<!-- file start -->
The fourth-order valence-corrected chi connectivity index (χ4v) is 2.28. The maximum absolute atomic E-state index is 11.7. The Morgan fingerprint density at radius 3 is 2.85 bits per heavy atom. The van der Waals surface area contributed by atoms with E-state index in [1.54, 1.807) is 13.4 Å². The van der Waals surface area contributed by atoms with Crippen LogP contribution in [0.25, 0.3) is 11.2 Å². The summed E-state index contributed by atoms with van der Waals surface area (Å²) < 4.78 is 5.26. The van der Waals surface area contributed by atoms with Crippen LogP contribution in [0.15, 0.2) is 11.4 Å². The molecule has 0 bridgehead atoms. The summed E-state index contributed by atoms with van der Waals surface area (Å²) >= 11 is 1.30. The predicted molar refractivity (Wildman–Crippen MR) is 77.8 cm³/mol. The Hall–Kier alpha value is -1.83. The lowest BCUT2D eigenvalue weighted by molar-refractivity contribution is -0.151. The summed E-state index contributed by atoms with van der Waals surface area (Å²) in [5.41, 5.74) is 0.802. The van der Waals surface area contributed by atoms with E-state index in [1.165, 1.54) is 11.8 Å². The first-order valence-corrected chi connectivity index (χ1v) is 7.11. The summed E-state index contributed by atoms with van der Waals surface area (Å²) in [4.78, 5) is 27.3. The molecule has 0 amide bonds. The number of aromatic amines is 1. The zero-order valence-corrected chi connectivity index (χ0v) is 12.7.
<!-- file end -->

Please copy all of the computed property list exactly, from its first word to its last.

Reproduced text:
The fourth-order valence-corrected chi connectivity index (χ4v) is 2.28. The maximum absolute atomic E-state index is 11.7. The Morgan fingerprint density at radius 3 is 2.85 bits per heavy atom. The van der Waals surface area contributed by atoms with E-state index in [1.54, 1.807) is 13.4 Å². The van der Waals surface area contributed by atoms with Crippen LogP contribution in [0.25, 0.3) is 11.2 Å². The summed E-state index contributed by atoms with van der Waals surface area (Å²) < 4.78 is 5.26. The van der Waals surface area contributed by atoms with Crippen LogP contribution in [0.15, 0.2) is 11.4 Å². The molecule has 0 bridgehead atoms. The summed E-state index contributed by atoms with van der Waals surface area (Å²) >= 11 is 1.30. The predicted molar refractivity (Wildman–Crippen MR) is 77.8 cm³/mol. The Hall–Kier alpha value is -1.83. The lowest BCUT2D eigenvalue weighted by molar-refractivity contribution is -0.151. The summed E-state index contributed by atoms with van der Waals surface area (Å²) in [5.41, 5.74) is 0.802. The van der Waals surface area contributed by atoms with E-state index in [1.165, 1.54) is 11.8 Å². The first-order valence-corrected chi connectivity index (χ1v) is 7.11. The summed E-state index contributed by atoms with van der Waals surface area (Å²) in [4.78, 5) is 27.3. The molecule has 0 amide bonds. The number of aromatic amines is 1. The zero-order valence-corrected chi connectivity index (χ0v) is 12.7.